How do I evict my tenant?
How do I evict a tenant occupying under an Assured Shorthold Tenancy (AST) agreement?
There are several legal routes to evict a tenant, however the most common way to commence the process is by serving a “Section 21” notice (which refers to Section 21 of the Housing Act 1998). This involves providing written notice of the eviction to the tenant, specifying the date of the required possession which must be calculated with regard to the AST agreement and, if needed, also with regard to the rent payment dates.
An alternative method of eviction which may be used in the case of certain specified breaches of the tenancy agreement, is to serve a Section 8 notice instead.
How much notice do I need to give for eviction?
At least two months’ notice from the date of service must be given when serving a Section 21 notice. Court proceedings can then be issued the day after the expiry date specified in the notice.
If using a Section 8 notice, depending on the ground for possession, you will need to provide notice of between 2 weeks and 2 months. Certain grounds for possession hold a mandatory eviction status and others are discretionary meaning the Judge decides whether or not to grant possession on the evidence set out before them.
Do I need to wait until the end of a fixed term tenancy before evicting a tenant?
You cannot evict a tenant under Section 21 during the fixed term period of their tenancy. As such, the date of required possession must fall outside of the fixed term. If the fixed term has expired (i.e. leading to a statutory periodic tenancy) then the date of required possession must be the last day of the periodic rental period.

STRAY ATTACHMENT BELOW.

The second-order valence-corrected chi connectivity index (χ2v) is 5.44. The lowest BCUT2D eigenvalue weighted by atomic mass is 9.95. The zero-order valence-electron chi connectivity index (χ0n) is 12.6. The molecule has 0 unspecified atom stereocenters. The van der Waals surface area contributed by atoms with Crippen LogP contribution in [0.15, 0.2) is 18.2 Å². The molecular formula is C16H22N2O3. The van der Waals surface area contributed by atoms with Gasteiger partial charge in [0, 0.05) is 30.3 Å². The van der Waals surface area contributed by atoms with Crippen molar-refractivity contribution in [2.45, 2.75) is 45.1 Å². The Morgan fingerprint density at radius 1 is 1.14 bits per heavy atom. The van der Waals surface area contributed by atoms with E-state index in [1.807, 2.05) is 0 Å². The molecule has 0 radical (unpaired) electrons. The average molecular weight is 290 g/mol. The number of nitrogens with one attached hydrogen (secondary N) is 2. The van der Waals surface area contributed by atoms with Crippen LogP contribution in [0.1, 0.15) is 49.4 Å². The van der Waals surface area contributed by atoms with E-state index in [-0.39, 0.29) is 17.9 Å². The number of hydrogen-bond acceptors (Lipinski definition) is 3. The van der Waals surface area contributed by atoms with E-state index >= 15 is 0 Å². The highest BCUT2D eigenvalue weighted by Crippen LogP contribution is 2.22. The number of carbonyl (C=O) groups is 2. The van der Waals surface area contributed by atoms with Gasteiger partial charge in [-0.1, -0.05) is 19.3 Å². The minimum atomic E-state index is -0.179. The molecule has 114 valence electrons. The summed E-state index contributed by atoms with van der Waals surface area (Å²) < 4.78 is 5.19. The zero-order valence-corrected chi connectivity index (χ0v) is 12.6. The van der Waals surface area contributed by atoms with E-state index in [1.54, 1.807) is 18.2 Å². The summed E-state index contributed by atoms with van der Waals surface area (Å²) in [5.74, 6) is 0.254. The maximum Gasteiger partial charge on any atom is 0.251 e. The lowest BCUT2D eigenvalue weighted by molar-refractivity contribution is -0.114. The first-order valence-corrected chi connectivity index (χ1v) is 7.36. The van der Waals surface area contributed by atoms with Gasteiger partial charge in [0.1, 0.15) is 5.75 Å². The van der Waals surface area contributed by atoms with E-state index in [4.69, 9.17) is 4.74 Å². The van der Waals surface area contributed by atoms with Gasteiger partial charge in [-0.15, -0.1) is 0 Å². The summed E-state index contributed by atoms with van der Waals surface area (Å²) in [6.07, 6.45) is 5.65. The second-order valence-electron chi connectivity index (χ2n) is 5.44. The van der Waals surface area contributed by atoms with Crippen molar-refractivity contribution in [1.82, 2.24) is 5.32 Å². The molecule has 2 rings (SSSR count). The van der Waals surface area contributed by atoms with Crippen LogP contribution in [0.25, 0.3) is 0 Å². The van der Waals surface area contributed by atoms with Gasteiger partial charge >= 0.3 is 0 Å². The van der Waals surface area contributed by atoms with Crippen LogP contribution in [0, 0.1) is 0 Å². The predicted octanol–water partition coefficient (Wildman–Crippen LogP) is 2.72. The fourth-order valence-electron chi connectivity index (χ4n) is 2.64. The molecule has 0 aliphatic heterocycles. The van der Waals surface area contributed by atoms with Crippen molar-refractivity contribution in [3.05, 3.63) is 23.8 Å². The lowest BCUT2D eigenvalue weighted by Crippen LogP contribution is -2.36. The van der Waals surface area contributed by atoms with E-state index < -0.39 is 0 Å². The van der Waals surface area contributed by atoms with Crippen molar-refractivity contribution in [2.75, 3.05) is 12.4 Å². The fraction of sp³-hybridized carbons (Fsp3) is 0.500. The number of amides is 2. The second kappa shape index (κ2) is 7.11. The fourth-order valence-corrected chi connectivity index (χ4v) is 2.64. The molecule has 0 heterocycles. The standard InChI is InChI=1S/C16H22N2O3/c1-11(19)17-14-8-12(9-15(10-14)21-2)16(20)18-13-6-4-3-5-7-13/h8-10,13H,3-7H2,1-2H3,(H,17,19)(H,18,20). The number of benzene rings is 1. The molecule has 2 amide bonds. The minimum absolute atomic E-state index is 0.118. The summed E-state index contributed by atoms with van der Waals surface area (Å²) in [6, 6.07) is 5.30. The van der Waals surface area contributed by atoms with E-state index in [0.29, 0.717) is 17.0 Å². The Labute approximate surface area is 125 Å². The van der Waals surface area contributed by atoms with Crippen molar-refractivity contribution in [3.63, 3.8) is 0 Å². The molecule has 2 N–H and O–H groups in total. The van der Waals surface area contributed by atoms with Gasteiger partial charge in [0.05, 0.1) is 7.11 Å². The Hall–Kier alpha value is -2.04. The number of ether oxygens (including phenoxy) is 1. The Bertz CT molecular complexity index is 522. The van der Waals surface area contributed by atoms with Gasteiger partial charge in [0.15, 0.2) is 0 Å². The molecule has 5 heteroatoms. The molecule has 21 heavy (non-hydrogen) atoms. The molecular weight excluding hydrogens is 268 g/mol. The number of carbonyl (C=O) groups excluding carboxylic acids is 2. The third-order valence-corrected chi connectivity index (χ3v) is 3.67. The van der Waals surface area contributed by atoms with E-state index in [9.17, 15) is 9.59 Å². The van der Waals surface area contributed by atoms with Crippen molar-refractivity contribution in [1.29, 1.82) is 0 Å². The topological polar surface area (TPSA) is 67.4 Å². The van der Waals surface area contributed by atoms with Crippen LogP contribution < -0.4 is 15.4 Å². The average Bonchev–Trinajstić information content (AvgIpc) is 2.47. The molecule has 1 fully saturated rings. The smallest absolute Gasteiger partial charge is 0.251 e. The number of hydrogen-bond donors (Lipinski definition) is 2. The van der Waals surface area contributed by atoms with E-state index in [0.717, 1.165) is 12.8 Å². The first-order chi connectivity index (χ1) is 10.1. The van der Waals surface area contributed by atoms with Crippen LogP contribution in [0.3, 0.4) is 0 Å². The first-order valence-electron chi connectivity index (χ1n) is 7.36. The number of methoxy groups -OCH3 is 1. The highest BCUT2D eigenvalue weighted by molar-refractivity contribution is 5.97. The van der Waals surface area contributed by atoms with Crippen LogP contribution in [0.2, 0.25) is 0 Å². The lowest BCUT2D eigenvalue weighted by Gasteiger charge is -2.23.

Calculating the correct dates can be complicated and so we recommend seeking professional assistance before serving your own Section 21 or Section 8 notice.
Should I use a Section 21 notice or a Section 8 notice?
If you qualify and can satisfy the criteria for using the ‘accelerated’ possession route under Section 21 then this can be a faster service from the court and will not require there to be a court hearing.
If you do not qualify to use Section 21, you may be able to use a Section 8 notice to evict the tenant if you fall into one of the sub-categories for possession. However, sometimes there can be court delays and tenant may defend the claim leading, in some cases, to multiple hearings taking place which can be costly. This can be a complex area of law so it is always best to speak to your solicitor for advice on the best solution based on the facts of your case.
What if my tenants don’t move out?
If following the service of a valid notice your tenants fail to move out, then our specialist team can attend to the eviction procedure through the Court using either the accelerated possession procedure or the section 8 route.
It is a criminal offence to evict a tenant without a court order for possession and so do not attempt eviction without following the correct procedure and obtaining the correct documentation.
What might prevent a successful eviction?
Landlords must make sure that they are fully compliant with all of the latest regulations, otherwise they may find themselves unable to evict a tenant. A few things to bear in mind are:
- For tenancies which started after 1 October 2015: tenants must be provided with copies of EPC, Gas Safety Certificate and the most recent version of “How to rent: The checklist for renting in England”
- Tenancy deposits must be protected in the prescribed way (i.e. in a government approved tenancy deposit protection scheme)
- Under the Retaliatory Eviction and the Deregulation Act 2015, landlords cannot evict a tenant because they have complained about bad conditions in the property or asked for repairs
- Right to rent checks should be completed
If you do not qualify to evict your tenant under either the Section 21 or Section 8 route then you may need to grant your tenant a fresh Assured Shorthold Tenancy Agreement, follow the correct registration and notification procedures then attempt the eviction again at a future point.